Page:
Contact: Lisa M. Dellwo, Publicist / 919-687-3639 /

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Karla Holloway is the William Rand Kenan, Jr. Professor of English and Dean of the Humanities and Social Sciences at Duke University. Her research and teaching interests focus on literary and cultural studies, twentieth century African and African-American literature and linguistics and the association between literature and linguistics. She is the author of four books, most recently Codes of Conduct: Race, Ethics, and the Color of Our Character and has recently completed her fifth book, Passed on: African American Mourning Stories — A Memorial. This project is a cultural and historic look at bereavement, death, dying, and burial in twentieth century African America.

Karla FC Holloway is a distinguished scholar, writer, and public figure. She began researching African American death and dying over a decade ago. During the course of her research she attended funeral directors’ conventions, interviewed ministers, casket makers, and grieving relatives, and visited the gravesites of dozens of prominent African Americans. While she was writing Passed On, she experienced the deaths of her son and her mother in 2000, both of which touch the narrative in moving and personal ways.

She was Director of Duke’s African American Studies Program from 1995 to 1999. She has taught at Duke since 1992 and has also taught at North Carolina State University, Western Michigan University, and Old Dominion University. She has received numerous rewards for her teaching and research.

Holloway has appeared on PBS and NPR and has written for various publications, including Emerge and Belles Lettres. She is also the author of Mooring and Metaphors: Culture and Gender in Black Women’s Literature. She is currently speaking around the country to audiences ranging from doctors to ministers to writers on death and dying, end-of-life and palliative care, and the African American experience.

Passed on: African American Mourning Stories — A Memorial.. Duke University Press $24.95

*   *   *   *   *’s 25 Best Selling Books



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#25 – Beyond the Black Lady: Sexuality and the New African American Middle Class  by Lisa B. Thompson

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Aké: The Years of Childhood

By Wole Soyinka

Aké: The Years of Childhood is a memoir of stunning beauty, humor, and perception


a lyrical account of one boy’s attempt to grasp the often irrational and hypocritical world of adults that equally repels and seduces him. Soyinka elevates brief anecdotes into history lessons, conversations into morality plays, memories into awakenings. Various cultures, religions, and languages mingled freely in the Aké of his youth, fostering endless contradictions and personalized hybrids, particularly when it comes to religion. Christian teachings, the wisdom of the ogboni, or ruling elders, and the power of ancestral spirits


who alternately terrify and inspire him


all carried equal metaphysical weight. Surrounded by such a collage, he notes that “God had a habit of either not answering one’s prayers at all, or answering them in a way that was not straightforward.” In writing from a child’s perspective, Soyinka expresses youthful idealism and unfiltered honesty while escaping the adult snares of cynicism and intolerance. His stinging indictment of colonialism takes on added power owing to the elegance of his attack.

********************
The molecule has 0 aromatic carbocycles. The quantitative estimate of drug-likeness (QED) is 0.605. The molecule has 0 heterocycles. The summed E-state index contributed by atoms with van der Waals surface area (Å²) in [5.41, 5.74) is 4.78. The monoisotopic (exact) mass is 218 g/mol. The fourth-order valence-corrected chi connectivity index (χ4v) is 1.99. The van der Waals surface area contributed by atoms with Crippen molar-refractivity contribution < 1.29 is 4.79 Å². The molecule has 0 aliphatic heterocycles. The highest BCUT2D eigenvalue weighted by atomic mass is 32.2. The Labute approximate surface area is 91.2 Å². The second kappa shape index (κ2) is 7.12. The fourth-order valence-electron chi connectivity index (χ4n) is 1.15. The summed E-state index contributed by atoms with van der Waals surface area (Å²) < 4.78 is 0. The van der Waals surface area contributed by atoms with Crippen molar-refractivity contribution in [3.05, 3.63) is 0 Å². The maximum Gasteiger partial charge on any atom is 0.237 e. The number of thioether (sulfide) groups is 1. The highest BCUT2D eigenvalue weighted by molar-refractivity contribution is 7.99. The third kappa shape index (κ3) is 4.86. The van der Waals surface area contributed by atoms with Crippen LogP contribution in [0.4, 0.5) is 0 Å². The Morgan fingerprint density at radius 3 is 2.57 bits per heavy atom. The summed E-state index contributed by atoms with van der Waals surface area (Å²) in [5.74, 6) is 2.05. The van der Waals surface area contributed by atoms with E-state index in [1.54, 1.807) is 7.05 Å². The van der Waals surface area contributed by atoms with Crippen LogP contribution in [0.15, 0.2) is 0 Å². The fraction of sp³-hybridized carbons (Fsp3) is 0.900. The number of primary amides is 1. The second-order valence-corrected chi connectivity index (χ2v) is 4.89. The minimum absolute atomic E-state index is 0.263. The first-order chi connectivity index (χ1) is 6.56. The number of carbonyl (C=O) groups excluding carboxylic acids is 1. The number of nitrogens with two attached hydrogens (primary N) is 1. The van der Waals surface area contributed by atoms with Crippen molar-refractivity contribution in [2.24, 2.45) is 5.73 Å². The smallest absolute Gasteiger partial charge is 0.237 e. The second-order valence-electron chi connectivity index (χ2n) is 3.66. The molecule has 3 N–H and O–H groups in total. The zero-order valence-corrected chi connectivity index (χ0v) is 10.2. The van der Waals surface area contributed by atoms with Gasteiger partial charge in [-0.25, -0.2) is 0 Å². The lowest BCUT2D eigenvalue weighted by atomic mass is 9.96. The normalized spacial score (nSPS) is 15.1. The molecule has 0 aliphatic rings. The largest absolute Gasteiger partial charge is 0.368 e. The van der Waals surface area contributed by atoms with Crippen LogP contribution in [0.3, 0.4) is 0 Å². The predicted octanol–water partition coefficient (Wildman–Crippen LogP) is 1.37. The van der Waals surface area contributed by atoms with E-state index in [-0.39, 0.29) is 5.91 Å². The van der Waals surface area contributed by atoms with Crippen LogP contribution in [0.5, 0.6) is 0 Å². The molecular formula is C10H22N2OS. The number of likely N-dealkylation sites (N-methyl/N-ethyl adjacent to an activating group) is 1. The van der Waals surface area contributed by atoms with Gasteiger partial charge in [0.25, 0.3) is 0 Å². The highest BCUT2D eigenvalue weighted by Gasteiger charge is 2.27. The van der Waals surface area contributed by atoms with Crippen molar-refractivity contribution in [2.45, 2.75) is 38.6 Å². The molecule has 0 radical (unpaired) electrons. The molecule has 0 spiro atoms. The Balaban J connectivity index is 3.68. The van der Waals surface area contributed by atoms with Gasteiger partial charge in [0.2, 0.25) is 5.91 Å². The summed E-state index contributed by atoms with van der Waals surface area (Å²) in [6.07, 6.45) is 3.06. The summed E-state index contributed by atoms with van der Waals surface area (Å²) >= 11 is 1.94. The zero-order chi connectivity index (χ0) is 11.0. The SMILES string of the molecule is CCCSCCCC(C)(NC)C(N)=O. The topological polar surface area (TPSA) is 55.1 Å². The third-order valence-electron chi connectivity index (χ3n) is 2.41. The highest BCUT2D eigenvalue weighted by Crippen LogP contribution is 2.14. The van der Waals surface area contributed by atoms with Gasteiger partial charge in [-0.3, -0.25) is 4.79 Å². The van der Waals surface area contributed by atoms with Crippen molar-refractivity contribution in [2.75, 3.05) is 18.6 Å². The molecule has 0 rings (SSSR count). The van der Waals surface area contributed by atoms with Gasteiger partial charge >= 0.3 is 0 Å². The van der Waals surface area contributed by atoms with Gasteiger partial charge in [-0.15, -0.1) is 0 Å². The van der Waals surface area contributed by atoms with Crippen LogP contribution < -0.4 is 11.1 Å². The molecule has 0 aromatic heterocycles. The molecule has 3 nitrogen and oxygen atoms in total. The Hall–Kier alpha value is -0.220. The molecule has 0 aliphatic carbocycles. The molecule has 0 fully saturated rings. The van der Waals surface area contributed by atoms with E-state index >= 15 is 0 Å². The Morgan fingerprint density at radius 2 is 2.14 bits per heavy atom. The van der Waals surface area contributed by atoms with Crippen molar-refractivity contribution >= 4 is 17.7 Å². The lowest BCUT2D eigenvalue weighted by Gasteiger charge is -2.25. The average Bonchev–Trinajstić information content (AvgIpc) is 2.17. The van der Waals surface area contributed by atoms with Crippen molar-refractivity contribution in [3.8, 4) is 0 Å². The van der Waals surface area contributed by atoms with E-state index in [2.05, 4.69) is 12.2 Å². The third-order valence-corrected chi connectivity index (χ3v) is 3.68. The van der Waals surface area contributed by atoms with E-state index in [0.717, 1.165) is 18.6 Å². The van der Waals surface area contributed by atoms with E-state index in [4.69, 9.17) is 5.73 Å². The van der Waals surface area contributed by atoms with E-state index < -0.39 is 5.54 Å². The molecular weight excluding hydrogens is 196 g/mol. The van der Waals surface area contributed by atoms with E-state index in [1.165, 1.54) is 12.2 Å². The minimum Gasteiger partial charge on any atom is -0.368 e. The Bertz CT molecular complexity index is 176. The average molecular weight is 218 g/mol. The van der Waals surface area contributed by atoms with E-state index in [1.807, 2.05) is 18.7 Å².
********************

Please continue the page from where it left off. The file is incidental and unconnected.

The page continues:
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Faces At The Bottom of the Well: The Permanence of Racism

By Derrick Bell

In nine grim metaphorical sketches, Bell, the black former Harvard law professor who made headlines recently for his one-man protest against the school’s hiring policies, hammers home his controversial theme that white racism is a permanent, indestructible component of our society. Bell’s fantasies are often dire and apocalyptic: a new Atlantis rises from the ocean depths, sparking a mass emigration of blacks; white resistance to affirmative action softens following an explosion that kills Harvard’s president and all of the school’s black professors; intergalactic space invaders promise the U.S. President that they will clean up the environment and deliver tons of gold, but in exchange, the bartering aliens take all African Americans back to their planet. Other pieces deal with black-white romance, a taxi ride through Harlem and job discrimination.

Civil rights lawyer Geneva Crenshaw, the heroine of Bell’s And We Are Not Saved (1987), is back in some of these ominous allegories, which speak from the depths of anger and despair. Bell now teaches at New York University Law School.—Publishers Weekly

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So Rich, So Poor: Why It’s So Hard to End Poverty in America

By Peter Edelman

If the nation’s gross national income—over $14 trillion—were divided evenly across the entire U.S. population, every household could call itself middle class. Yet the income-level disparity in this country is now wider than at any point since the Great Depression. In 2010 the average salary for CEOs on the S&P 500 was over $1 million—climbing to over $11 million when all forms of compensation are accounted for—while the current median household income for African Americans is just over $32,000. How can some be so rich, while others are so poor? In this provocative book, Peter Edelman, a former top aide to Senator Robert F. Kennedy and a lifelong antipoverty advocate, offers an informed analysis of how this country can be so wealthy yet have a steadily growing number of unemployed and working poor. According to Edelman, we have taken important positive steps without which 25 to 30 million more people would be poor, but poverty fluctuates with the business cycle.